More Aliens Among Us

And They Zipped Through Customs


Certainly we’ve all encountered speculations about how aliens from outer space might view, study and analyze us. 

Playwright Constance Congdon turns on such a telescopic or microscope or periscope, whatever, when beings from elsewhere focus on suburbia of the 1980s in Tales of the Lost Formicans  at UNO Theatre.  You remember Formica, right? That plastic laminate, heat- resistant and wipe-cleanable surface for table and counter tops all over this land. The setting for good old Velveeta-based mac & cheese, or Hamburger Helper-helped hamburger.

A Colorado subdivision is studied by three such aliens. Under scrutiny is a nuclear Colorado family which may be exploding. Dad’s mind is being increasingly wiped clean by Alzheimer’s. Mother is hoping to find a way to tune out reality. Returned-home Cathy is trying to deal with her perpetually angry son and the fact that her husband left her for a younger woman.  Dropping into this vortex is Jerry, a conspiracy wierdo.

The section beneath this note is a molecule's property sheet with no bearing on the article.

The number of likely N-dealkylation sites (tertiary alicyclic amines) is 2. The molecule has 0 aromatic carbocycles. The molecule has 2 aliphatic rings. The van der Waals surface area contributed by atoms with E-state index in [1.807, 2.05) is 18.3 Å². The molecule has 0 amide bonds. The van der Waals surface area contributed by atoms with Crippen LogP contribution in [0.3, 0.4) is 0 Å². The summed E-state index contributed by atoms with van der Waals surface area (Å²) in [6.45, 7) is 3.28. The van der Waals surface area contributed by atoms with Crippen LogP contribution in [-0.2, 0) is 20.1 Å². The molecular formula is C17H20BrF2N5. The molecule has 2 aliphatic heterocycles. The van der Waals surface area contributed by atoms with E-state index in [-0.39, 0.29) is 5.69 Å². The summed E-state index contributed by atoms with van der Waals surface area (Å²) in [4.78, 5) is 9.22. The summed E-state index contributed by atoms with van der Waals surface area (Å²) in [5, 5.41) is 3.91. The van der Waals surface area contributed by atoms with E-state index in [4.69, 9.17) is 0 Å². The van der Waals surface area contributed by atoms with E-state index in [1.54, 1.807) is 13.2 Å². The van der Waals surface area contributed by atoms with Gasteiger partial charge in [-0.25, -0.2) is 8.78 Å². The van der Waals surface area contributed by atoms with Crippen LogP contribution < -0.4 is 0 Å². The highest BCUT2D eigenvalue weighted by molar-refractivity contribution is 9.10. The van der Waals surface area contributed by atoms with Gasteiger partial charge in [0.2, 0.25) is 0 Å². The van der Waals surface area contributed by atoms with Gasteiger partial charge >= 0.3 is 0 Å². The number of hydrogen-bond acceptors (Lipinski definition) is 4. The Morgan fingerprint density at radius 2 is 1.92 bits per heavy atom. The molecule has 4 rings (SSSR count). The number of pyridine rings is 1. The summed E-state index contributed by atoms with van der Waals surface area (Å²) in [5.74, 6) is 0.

Time  Magazine calls attention to “a wonderful comic sensibility” and a “chillingly painful addressing (of) postmodern society’s collective nervous breakdown.” The Chicago Reader   calls it a bitter observation of, among other things, “rootlessness, paranoia, unrequited passion and random violence.” And the Los Angeles Times  observes it’s a family neighboring on Thornton Wilder’s The Skin of Our Teeth  with mall worshipers bemoaning the absence of old-fashioned values but capable of setting a car on fire and having a clandestine encounter in a motel. Expect adult language and themes

This play debuted in 1989. Congdon’s others include Dog Opera , Losing Father’s Body, Lips, The Automata Pietà  and a new verse version of Molière’s The Misanthrope  She’s also written a number of opera libretti and plays for the Children’s Theatre Company of Minneapolis. https://www.playscripts.com/playwrights/bios/682

FYI: the cast, crew and students at UNO brought random found objects from home for the set. Let’s hope that not much in this stage family reminds you of your home, that they are the aliens.  

Tales of the Lost Formicans unfolds April 12-22 at UNO Theatre, Weber Fine Arts Building, 6001 Dodge Street. Weds.-Sat. 7:30 pm. Tickets: $5- $16, UNO students: free. www.unomaha.edu/unotheatre


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